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Spring on the Antarctic Peninsula
This page contains archived content and is no longer being updated. At the time of publication, it represented the best available science. However, more recent observations and studies may have rendered some content obsolete.
Summer was rapidly approaching when the Moderate Resolution Imaging Spectroradiometer (MODIS) on NASA’s Terra satellite caught this rare, nearly cloud-free view of the northern tip of the Antarctic Peninsula. This image from November 15, 2010, was cropped from the mosaic of Antarctica, produced daily by the MODIS Rapid Response System.
The peninsula and the surrounding islands were rapidly losing the shield of sea ice that surrounds them in winter. Winds had been blowing out of the west, pushing the sea ice east, towards the lower right of the image. These east-blowing winds channeled down the mountains, bringing warmer air to the east side of the peninsula. The remaining sea ice around the James Ross, Seymour, and Snow Hill Islands melted in response. Water-saturated ice is pale blue.
Scientists are very interested in the Antarctic Peninsula because it has warmed significantly since weather stations began collecting data there. In the past decade, the Larson B and Wilkins Ice Shelves collapsed at least partly because of warming temperatures. The ice shelves had acted as plugs, slowing the flow of glaciers from the mountainous peninsula into the ocean. With the shelves gone, the glaciers accelerated their flow, rapidly shedding ice into the Southern Ocean.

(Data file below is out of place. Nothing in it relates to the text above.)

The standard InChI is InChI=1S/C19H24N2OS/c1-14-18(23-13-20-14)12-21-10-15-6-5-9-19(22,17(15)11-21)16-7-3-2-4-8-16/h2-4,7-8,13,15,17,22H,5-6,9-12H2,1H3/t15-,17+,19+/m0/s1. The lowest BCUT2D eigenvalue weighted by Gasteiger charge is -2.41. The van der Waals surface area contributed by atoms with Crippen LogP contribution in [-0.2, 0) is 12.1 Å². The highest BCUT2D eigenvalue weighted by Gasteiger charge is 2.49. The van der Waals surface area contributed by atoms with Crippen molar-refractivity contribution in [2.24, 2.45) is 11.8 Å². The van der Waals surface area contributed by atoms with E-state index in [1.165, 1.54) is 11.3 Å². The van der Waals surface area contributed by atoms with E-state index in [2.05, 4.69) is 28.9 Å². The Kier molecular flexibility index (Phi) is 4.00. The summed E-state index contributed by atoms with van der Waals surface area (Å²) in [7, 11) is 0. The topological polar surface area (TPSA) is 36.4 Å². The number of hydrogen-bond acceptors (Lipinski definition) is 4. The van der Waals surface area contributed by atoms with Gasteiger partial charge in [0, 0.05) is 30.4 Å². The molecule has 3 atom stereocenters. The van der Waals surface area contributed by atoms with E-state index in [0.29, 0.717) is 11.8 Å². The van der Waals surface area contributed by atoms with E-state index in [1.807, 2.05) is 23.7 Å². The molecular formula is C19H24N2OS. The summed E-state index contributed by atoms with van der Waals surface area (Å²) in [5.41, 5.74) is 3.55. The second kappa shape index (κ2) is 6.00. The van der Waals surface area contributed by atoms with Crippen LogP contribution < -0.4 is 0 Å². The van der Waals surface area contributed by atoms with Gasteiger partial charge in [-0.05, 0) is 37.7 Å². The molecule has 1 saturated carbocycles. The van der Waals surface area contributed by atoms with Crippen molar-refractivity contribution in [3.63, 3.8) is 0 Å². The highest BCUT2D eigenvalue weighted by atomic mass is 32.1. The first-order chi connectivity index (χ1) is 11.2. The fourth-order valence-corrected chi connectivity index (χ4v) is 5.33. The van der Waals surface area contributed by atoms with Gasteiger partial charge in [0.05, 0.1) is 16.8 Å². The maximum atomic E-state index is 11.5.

To better understand how the glaciers have responded since the ice shelves collapsed, NASA scientists are flying over the peninsula in a plane equipped with instruments to measure how the ice is changing. So far, many glaciers, including the Crane Glacier, have not slowed their flow. The flights are part of NASA’s IceBridge Mission.
If weather permits, NASA IceBridge scientists will be available for a live chat from the mission’s base in Punta Arenas, Chile on Thursday, November 18, 2010, 1-2 EST.